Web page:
Thiamine (Vitamin B 1) (Systemic)
Brand Names : Biamine, Betaxin, Bewon
- Nutritional supplement, vitamin
are compounds that you must
have for growth and health. They are needed in small amounts only
and are usually available in the foods that you eat. Thiamine (THYE-a-min)
(vitamin B 1) is needed for the breakdown
Some conditions may increase your need for thiamine. These include:
Surgical removal of stomach
Also, the following groups of people may have a deficiency of thiamine:
Patients using an artificial kidney (on hemodialysis)
Individuals who do heavy manual labor on a daily basis
Increased need for thiamine should be determined by your health care professional.
Lack of thiamine may lead to a condition called beriberi. Signs of beriberi
include loss of appetite, constipation, muscle weakness, pain or tingling
in arms or legs, and possible swelling of feet or lower legs. In addition,
if severe, lack of thiamine may cause mental depression, memory problems,
weakness, shortness of breath, and fast heartbeat. Your health care professional
may treat this by prescribing thiamine for you.
Thiamine may also be used for other conditions as determined by your health
Claims that thiamine is effective for treatment of skin problems, chronic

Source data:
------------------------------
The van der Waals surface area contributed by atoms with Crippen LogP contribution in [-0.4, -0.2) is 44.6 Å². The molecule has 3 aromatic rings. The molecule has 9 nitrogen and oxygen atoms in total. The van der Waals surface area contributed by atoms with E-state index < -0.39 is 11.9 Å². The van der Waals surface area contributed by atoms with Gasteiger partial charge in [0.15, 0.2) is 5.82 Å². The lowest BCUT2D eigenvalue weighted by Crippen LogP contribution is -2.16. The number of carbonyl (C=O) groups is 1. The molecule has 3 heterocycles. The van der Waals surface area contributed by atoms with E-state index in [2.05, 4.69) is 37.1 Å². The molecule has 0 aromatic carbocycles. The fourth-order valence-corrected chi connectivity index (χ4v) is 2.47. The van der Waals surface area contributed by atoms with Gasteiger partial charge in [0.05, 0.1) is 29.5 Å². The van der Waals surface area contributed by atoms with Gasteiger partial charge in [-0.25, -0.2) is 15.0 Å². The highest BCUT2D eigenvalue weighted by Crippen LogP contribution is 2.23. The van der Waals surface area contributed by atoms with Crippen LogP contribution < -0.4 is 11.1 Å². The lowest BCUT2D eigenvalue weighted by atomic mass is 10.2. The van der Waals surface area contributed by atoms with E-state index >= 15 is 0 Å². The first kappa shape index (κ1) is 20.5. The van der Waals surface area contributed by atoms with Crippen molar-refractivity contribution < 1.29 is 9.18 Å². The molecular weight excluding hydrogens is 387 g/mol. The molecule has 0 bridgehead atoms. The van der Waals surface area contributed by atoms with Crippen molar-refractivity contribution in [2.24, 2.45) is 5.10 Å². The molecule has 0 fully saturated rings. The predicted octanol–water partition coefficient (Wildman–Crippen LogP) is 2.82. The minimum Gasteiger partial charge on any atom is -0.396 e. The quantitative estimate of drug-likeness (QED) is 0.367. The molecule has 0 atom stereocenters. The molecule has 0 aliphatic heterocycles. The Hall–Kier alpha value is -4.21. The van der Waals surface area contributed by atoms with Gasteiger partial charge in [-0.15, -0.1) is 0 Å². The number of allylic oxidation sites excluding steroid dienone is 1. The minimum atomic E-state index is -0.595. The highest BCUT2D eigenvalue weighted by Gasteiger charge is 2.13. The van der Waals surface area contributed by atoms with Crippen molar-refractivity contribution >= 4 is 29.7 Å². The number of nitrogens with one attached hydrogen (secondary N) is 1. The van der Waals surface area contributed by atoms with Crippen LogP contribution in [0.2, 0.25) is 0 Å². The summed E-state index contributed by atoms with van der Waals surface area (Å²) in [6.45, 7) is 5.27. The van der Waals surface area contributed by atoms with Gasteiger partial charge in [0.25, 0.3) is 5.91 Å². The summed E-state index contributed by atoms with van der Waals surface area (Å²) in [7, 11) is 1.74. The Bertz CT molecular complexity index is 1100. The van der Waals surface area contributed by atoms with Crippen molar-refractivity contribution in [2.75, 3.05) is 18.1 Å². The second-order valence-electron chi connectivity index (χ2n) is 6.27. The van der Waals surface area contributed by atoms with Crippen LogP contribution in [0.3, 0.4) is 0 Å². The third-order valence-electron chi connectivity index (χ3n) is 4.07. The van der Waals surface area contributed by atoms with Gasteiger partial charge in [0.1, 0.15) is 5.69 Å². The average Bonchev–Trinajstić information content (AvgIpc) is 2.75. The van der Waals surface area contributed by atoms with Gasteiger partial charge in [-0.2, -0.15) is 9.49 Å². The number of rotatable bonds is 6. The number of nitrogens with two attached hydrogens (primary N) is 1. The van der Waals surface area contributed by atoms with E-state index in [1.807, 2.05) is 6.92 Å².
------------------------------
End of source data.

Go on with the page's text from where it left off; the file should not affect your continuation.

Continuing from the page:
diarrhea, tiredness, mental problems, multiple sclerosis, nerve problems,
and ulcerative colitis (a disease of the intestines), or as an insect repellant
or to stimulate appetite have not been proven.
Injectable thiamine is administered only by or under the supervision of
your health care professional. Other forms of thiamine are available without
Thiamine is available in the following dosage forms:
Tablets (U.S. and Canada)
Injection (U.S. and Canada)
Importance of Diet
Thiamine is found in various foods, including cereals (whole-grain and
enriched), peas, beans, nuts, and meats (especially pork and beef). Some thiamine
in foods is lost with cooking.
Vitamins alone will not take the place of a good diet and will not provide
energy. Your body also needs other substances found in food such as protein,
minerals, carbohydrates, and fat. Vitamins themselves often cannot work without
the presence of other foods.
The daily amount of thiamine needed is defined in several different ways.
For U.S. -
Recommended Dietary Allowances (RDAs) are the amount of vitamins
and minerals needed to provide for adequate nutrition in most healthy persons.
RDAs for a given nutrient may vary depending on a person's age, sex, and physical
condition (e.g., pregnancy).
Daily Values (DVs) are used on food and dietary supplement labels
to indicate the percent of the recommended daily amount of each nutrient that
a serving provides. DV replaces the previous designation of United States
Recommended Daily Allowances (USRDAs).
For Canada -
Recommended Nutrient Intakes (RNIs) are used to determine the amounts
of vitamins, minerals, and protein needed to provide adequate nutrition and
lessen the risk of chronic disease.
Normal daily recommended intakes in milligrams (mg) for thiamine are generally
defined as follows:
|Infants and children
Birth to 3 years of age
| 4 to 6 years of age
|7 to 10 years of age
|Adolescent and adult males
|Adolescent and adult females
Some commonly used brand names are:
In the U.S. -
In Canada -
Generic name product may be available in the U.S. and Canada.